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The Golden Rule

June 10, 2018 Speaker: Dr. Rick Gregory Series: Luke

Topic: The Christian Walk Verse: Luke 6:27–6:36

 “The Golden Rule”

Luke 6:27-36

 

Theme: Love empowered by the Holy Spirit is seen by a believer supernaturally loving those unworthy of it.

 

 

I. The Obligations to Love – 6:27-28 

A. Allow Your Affections to Show Love – v. 27a

  • Jesus chooses to contrast those who know His favor to those who are in a place of judgment – the wicked who have no knowledge of His righteousness.
  • “But I say to you who hear …” – this is a reference to those who have been illumined by the Spirit of God to hear what Jesus is actually saying – “hear” [ἀκούω - Pres. Act. Part.] – refers to one whose faculty of hearing is working – that is, they are listening and heeding what is being said.
  • Hence He is talking to those who believe in Him and are able to comprehend the things of God’s Spirit.
  • He immediately provides another major evidence of being a genuine believer:
  1. First, was the sensitivity to your need caused by sin – the outlook that confesses you have no merit, are grieved by sin, and craving the righteousness of God that is available only by God’s grace through Jesus Christ.
  2. Now, those who have known that are able to demonstrate the authenticity of their relationship with God by means of the way that they supernaturally love – 1 John 4:7-8
  • He says “Love your enemies …” – [ἀγαπᾶτε] – a Pres. Act. Imperative – a love that places the needs of its object ahead of one’s own.
  • This is a command that demonstrates that their concern, their affections, ought to consider how they are able to meet the great need of their enemies as their priority – that need being one of salvation.
  • The greatest problem that the enemies of the Gospel have is not their treatment of us, but their alienation from God.
  • Hostility is the natural response to those who hate you – as people mistreat us, our flesh naturally desires to avenge ourselves – the vengefully retaliate in kind.
  • Yet, when you “love your enemies” – you do something that is “unnatural” and thus becomes a verifying evidence of the transformation that God brings to the sinner who is saved from sin. 

B. Allow Your Actions to Show Love – v. 27b

  • Moving from our sentiments of a greater concern for the lost than for ourselves, we see that we don’t love in word only but in deed and truth – cp. 1 John 3:18
  • Thus, Jesus says: “do good to those who hate you.”
  • This word “good” [καλῶς] – describes something that is inherently good, not superficially. 
  • Thus, it describes doing something that is unmistakably good – to the definite benefit of one who hates.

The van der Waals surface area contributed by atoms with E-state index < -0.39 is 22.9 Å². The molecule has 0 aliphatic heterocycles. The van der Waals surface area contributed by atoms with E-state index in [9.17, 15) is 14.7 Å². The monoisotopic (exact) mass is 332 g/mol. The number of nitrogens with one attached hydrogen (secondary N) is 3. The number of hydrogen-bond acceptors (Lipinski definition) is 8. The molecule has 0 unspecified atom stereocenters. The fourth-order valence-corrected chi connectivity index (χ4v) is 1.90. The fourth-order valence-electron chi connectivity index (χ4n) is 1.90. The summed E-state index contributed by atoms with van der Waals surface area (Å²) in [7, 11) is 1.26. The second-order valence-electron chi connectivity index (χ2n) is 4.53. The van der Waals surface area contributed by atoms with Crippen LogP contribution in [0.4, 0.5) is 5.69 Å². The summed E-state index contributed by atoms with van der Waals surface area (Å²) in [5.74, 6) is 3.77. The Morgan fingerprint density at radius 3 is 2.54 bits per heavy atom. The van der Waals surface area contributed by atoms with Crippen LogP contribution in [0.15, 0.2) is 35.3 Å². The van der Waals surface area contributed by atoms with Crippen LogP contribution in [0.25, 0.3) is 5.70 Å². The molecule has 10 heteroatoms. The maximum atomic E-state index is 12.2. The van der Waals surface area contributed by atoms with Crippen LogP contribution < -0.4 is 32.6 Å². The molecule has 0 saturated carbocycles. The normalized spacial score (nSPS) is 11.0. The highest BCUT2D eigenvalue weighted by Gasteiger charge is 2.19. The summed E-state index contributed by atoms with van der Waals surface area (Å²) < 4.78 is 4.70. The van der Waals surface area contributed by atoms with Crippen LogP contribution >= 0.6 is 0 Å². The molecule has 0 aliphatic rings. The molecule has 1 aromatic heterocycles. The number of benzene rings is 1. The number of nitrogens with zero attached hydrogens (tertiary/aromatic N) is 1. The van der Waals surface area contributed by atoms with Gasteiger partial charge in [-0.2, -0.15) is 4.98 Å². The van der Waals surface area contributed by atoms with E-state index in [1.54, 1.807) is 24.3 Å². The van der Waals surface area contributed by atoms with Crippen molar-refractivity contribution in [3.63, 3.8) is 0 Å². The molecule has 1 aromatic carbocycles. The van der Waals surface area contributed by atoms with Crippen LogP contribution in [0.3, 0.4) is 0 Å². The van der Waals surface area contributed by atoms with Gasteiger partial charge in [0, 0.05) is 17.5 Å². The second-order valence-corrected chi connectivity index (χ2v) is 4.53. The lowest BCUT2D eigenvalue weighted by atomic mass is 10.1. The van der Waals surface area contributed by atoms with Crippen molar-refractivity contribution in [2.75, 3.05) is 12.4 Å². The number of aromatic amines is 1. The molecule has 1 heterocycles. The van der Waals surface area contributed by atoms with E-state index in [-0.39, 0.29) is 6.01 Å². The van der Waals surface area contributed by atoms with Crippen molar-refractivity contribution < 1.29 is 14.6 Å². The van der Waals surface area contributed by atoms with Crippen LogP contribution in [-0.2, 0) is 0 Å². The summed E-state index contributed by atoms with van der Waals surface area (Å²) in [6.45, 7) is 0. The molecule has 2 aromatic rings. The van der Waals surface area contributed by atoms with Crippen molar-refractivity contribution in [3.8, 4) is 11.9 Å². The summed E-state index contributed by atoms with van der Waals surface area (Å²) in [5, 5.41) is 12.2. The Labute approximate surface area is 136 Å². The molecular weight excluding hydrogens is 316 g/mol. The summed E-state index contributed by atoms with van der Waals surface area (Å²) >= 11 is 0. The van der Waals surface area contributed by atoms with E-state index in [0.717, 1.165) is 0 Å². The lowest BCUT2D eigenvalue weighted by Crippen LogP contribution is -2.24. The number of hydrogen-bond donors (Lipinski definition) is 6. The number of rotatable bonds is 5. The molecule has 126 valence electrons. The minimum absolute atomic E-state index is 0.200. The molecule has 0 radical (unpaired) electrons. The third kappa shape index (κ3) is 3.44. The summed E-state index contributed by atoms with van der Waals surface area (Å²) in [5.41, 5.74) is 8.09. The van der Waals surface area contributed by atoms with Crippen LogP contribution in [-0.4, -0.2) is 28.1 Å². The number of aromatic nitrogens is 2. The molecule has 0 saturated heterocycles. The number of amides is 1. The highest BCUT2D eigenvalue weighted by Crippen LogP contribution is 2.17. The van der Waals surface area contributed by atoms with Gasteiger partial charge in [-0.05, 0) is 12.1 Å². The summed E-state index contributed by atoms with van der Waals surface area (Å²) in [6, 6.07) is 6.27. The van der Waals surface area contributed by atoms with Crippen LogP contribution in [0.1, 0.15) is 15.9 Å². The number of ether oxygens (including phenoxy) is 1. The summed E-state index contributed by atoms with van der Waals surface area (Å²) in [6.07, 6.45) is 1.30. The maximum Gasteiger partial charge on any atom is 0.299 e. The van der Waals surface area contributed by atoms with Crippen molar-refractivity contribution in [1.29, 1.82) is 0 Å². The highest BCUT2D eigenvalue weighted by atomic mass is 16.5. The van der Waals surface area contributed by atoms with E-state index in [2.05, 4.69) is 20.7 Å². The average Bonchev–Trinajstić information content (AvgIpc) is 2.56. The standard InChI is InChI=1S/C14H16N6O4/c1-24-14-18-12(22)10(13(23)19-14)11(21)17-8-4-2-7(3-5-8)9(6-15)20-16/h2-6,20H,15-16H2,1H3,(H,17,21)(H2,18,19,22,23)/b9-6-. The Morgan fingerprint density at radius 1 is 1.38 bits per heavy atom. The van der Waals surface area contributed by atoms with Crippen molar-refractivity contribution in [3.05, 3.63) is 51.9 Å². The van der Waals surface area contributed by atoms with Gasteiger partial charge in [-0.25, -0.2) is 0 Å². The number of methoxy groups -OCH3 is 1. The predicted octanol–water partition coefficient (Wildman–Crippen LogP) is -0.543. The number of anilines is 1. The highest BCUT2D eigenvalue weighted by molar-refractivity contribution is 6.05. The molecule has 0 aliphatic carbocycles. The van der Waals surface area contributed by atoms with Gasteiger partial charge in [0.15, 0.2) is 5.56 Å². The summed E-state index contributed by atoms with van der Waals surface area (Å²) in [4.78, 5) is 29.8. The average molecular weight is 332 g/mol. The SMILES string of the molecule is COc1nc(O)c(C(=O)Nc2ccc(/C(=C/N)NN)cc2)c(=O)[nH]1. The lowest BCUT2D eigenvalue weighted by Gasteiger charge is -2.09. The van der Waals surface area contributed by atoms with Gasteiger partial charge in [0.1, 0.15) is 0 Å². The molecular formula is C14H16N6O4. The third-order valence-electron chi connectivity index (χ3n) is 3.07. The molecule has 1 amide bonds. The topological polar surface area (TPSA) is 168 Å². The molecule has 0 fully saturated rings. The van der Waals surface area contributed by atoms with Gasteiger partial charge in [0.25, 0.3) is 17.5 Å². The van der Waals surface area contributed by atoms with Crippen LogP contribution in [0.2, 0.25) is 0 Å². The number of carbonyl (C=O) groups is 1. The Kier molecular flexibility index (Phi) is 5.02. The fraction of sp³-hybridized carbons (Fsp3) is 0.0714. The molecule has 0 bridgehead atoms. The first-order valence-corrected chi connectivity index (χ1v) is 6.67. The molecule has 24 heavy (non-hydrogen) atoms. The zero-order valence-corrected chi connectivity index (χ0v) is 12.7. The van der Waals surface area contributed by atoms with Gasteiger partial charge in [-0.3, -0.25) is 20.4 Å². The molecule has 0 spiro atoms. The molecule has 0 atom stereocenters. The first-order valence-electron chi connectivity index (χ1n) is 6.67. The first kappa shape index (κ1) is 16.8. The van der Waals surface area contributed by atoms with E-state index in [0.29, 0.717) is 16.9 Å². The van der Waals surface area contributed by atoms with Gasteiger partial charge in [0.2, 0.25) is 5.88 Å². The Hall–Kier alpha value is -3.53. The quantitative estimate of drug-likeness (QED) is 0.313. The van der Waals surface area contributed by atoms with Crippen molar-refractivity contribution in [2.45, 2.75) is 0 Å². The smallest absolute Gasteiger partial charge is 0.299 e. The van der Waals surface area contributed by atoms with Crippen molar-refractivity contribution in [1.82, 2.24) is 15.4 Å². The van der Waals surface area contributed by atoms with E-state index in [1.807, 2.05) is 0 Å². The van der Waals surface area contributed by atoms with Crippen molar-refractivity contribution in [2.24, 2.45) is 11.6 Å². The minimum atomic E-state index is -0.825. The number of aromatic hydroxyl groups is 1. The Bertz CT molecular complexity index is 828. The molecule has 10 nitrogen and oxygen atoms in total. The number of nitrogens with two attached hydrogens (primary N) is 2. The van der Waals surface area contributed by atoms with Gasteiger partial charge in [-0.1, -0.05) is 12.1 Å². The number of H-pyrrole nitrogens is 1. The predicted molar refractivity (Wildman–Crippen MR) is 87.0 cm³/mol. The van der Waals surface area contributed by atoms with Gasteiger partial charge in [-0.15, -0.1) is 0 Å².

• It is in this way that we “overcome evil with good” – cp. Romans 12:21.

C. Allow Your Attitude to Show Love – v. 28a

  • Instead of cursing those who curse us, believers are to “Bless those who curse you.” – that is, to seek to “call down God’s gracious power” on their behalf. 
  • This is a way that a believer can demonstrate the supernatural love that they have for their enemies – to refuse to have this vindictive spirit that lashes out in like manner.
  • Essentially, it is the way by which we leave room for God to deal with a person in the way that he determines is appropriate – cp. Romans 12:14-18
  • This does not mean that we ought not to warn them of the impending judgment of God upon evildoers.
  • It simply means that we are not to call down wrath upon them – essentially damning them because of their hostilities toward us.
  • We are to seek to call down God’s grace upon them so that they might be delivered from the snare of the devil – who has held them captive to do his will.

D. Allow Your Aspiration to Show Love – v. 28b

  • Finally, we are to demonstrate our great aspiration for their salvation by praying for them – “pray for those who mistreat you.”
  • There is a sense whereby we intercede on their behalf before God, asking the Lord to spare them and save them – cp. Luke 23:34.
  • It is as we demonstrate this love in response to the bitter, hostile, abusive, slanderous treatment by sinners that we do all that we can to display the genuineness of our love for God.
  • As we do so, we compound their culpability before God – since if they can maintain their hostility in the face of such supernatural displays of the love of God, their judgment is intensified – cp. Romans 12:19-20!

Application:

  • What is demonstrated when you love an enemy?
  • Is there anyone in your life that is hard to love? What can you do to demonstrate truth biblical love toward that person?
  • What is the difference in your life between loving in word, and loving in deed and truth? 
  • Can you give an example of how praying for an “enemy” has resulted in a change in your relationship with them?

More in Luke

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What Makes Great Faith?

August 5, 2018

Wise Men and Fools

July 29, 2018

Fruit Inspection (Part 2)